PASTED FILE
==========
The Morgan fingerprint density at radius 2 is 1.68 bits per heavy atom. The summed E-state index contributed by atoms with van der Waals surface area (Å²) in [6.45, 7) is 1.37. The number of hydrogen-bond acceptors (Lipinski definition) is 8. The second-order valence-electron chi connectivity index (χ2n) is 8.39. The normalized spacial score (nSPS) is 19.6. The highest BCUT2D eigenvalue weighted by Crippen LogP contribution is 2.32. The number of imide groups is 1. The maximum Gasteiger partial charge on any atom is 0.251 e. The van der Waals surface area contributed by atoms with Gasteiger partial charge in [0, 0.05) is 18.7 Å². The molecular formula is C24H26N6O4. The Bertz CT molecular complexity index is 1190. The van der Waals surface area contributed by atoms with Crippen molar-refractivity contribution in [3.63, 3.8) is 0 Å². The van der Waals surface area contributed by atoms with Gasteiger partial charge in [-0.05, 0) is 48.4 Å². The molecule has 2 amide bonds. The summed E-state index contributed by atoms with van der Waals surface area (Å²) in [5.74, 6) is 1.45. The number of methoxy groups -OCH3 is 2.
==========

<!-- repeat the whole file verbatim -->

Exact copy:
The Morgan fingerprint density at radius 2 is 1.68 bits per heavy atom. The summed E-state index contributed by atoms with van der Waals surface area (Å²) in [6.45, 7) is 1.37. The number of hydrogen-bond acceptors (Lipinski definition) is 8. The second-order valence-electron chi connectivity index (χ2n) is 8.39. The normalized spacial score (nSPS) is 19.6. The highest BCUT2D eigenvalue weighted by Crippen LogP contribution is 2.32. The number of imide groups is 1. The maximum Gasteiger partial charge on any atom is 0.251 e. The van der Waals surface area contributed by atoms with Gasteiger partial charge in [0, 0.05) is 18.7 Å². The molecular formula is C24H26N6O4. The Bertz CT molecular complexity index is 1190. The van der Waals surface area contributed by atoms with Crippen molar-refractivity contribution in [3.63, 3.8) is 0 Å². The van der Waals surface area contributed by atoms with Gasteiger partial charge in [-0.05, 0) is 48.4 Å². The molecule has 2 amide bonds. The summed E-state index contributed by atoms with van der Waals surface area (Å²) in [5.74, 6) is 1.45. The number of methoxy groups -OCH3 is 2.